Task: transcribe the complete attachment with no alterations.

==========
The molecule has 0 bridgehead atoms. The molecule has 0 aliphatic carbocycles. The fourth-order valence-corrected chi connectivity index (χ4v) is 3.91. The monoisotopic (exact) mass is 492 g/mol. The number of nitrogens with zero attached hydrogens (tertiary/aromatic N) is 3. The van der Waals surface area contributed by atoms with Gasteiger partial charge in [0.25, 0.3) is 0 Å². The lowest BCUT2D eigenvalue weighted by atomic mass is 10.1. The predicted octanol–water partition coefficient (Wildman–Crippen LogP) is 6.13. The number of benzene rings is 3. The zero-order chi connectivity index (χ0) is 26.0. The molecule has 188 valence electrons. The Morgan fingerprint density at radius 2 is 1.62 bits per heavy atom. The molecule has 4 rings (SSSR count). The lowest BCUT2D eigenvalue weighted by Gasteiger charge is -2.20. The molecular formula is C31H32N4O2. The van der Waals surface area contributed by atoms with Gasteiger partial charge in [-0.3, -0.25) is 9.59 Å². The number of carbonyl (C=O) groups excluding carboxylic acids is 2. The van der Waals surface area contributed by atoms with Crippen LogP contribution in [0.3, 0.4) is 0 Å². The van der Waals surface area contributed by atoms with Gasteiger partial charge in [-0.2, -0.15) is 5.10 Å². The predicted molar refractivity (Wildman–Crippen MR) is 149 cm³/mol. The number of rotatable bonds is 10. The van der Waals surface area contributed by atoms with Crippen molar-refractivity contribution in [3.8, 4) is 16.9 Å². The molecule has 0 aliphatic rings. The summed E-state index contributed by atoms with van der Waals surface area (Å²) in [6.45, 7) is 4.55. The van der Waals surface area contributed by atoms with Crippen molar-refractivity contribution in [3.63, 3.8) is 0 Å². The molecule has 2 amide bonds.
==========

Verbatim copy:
The molecule has 0 bridgehead atoms. The molecule has 0 aliphatic carbocycles. The fourth-order valence-corrected chi connectivity index (χ4v) is 3.91. The monoisotopic (exact) mass is 492 g/mol. The number of nitrogens with zero attached hydrogens (tertiary/aromatic N) is 3. The van der Waals surface area contributed by atoms with Gasteiger partial charge in [0.25, 0.3) is 0 Å². The lowest BCUT2D eigenvalue weighted by atomic mass is 10.1. The predicted octanol–water partition coefficient (Wildman–Crippen LogP) is 6.13. The number of benzene rings is 3. The zero-order chi connectivity index (χ0) is 26.0. The molecule has 188 valence electrons. The Morgan fingerprint density at radius 2 is 1.62 bits per heavy atom. The molecule has 4 rings (SSSR count). The lowest BCUT2D eigenvalue weighted by Gasteiger charge is -2.20. The molecular formula is C31H32N4O2. The van der Waals surface area contributed by atoms with Gasteiger partial charge in [-0.3, -0.25) is 9.59 Å². The number of carbonyl (C=O) groups excluding carboxylic acids is 2. The van der Waals surface area contributed by atoms with Crippen LogP contribution in [0.3, 0.4) is 0 Å². The van der Waals surface area contributed by atoms with Gasteiger partial charge in [-0.2, -0.15) is 5.10 Å². The predicted molar refractivity (Wildman–Crippen MR) is 149 cm³/mol. The number of rotatable bonds is 10. The van der Waals surface area contributed by atoms with Crippen molar-refractivity contribution in [3.8, 4) is 16.9 Å². The molecule has 0 aliphatic rings. The summed E-state index contributed by atoms with van der Waals surface area (Å²) in [6.45, 7) is 4.55. The van der Waals surface area contributed by atoms with Crippen molar-refractivity contribution in [3.63, 3.8) is 0 Å². The molecule has 2 amide bonds.